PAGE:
fork-ing, merge-ing and branch-ing in git

David L. Miller (University of Rhode Island)

St Andrews R user group talk

20 December 2012

outline

why git?

re-cap

let’s start with a fresh git repo

$ mkdir ex
$ cd ex
$ git init
$ touch README
$ git add README
$ git commit -a -m "frivolous commit"

why branches?

branch example (1)

Let’s make a file called row.max.R:

# find the maximum in each row of a matrix -- slowly
row.max <- function(x){

  result <- c()

  for(i in 1:nrow(x)){
    this.max <- max(x[i,])
    result <- c(result, this.max)
  }
  return(result)
}

branch example (2)

This does what you expect

> source("row.max.R")
> row.max(matrix(1:9,3,3))
[1] 7 8 9

Yay! It works!

$ git add row.max.R
$ git commit -a -m "Brian Ripley would be proud"

branch example (3)

branch example (4)

First make a new branch and switch to it:

$ git branch apply
$ git checkout apply
Switched to branch 'apply'

You can check which branch we’re on using:

$ git branch
* apply
  master

branch example (5)

Change the code:

# find the maximum in each row of a matrix
row.max <- function(x){
  return(apply(x,1,max))
}

Try it:

> source("row.max.R")
> row.max(matrix(1:9,3,3))
[1] 7 8 9

Hurrah!

branch example (5)

Now, we can commit our changes to this branch

$ git commit -a -m "now we use apply(), this is much better"

we can switch back and forth between the branches and check where we are:

$ git checkout master
$ git branch
* master
  apply
$ git checkout apply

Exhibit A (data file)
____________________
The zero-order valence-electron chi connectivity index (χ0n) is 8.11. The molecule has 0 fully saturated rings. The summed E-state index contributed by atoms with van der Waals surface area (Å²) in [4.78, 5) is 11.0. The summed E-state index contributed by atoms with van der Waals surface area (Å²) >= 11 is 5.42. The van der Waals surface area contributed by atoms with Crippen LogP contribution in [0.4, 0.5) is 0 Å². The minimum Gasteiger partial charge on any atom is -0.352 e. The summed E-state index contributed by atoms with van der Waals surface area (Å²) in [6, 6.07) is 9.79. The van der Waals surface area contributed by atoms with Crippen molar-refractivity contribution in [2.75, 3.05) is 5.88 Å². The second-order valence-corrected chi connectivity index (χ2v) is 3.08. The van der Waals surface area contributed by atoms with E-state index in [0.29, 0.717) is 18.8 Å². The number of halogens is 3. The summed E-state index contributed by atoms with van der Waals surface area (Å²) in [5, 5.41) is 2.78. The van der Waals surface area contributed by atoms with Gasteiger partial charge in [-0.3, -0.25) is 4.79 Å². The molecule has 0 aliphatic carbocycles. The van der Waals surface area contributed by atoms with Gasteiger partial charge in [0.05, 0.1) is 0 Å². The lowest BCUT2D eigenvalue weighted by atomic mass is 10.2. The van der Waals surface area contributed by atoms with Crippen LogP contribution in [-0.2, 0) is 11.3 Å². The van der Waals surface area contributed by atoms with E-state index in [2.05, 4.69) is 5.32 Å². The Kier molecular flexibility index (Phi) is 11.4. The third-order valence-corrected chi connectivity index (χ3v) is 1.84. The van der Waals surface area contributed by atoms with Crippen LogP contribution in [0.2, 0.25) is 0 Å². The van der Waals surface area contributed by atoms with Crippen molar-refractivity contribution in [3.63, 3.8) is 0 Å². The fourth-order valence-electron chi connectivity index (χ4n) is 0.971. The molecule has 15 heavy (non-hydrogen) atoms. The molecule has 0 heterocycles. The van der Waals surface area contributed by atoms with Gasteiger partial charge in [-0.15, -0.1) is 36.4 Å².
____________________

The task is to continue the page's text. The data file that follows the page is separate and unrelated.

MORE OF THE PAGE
$ git branch
  master
* apply

branching - when is it useful?

(aside) I started this, but I hate it

nuke everything that’s not committed

$ git reset --hard HEAD

(this works anytime, but be careful!)

I have lots of branches – what’s next?

merging – very easy

say we prefer apply, how do we make that our new master?

$ git checkout apply
$ git merge --strategy=ours master
$ git checkout master
$ git merge apply

merging – easy

if changes are disjoint we fast-forward

$ git commit -a -m "some changes"
$ git checkout master
$ git merge apply

merging – hard

what if there were non-trivial changes?

attempt merge as before, BUT get this error:

CONFLICT (content): Merge conflict in yourfile.R
Automatic merge failed; fix conflicts and then commit the result.

find conflicting files with git status

then, in file:

 <<<<<<< HEAD:mergetest
 some code here
 =======
 this is different code but in the same place...
 >>>>>>> 4e2b407f501b68f8588aa645acafffa0224b9b78:mergetest

delete what you don’t want then git commit -a

deleting branches

To remove a local branch from your machine:

git branch -d the_local_branch

remember: all changes are local

push your new branch back to github

$ git push origin apply

remove a remote branch:

git push origin :the_remote_branch

reverting

checkout the commit you want

$ git checkout e680ce8393934b0294268263074a0d4bd12ccf03

time travel!

SHA-1 is king

github is a good GUI for finding hashes

forking

git stash for quick storage

stash example

$ git stash save "work in progress"
# work on something else
$ git commit -a -m "fixed!"
$ git stash pop
# back to where we were

end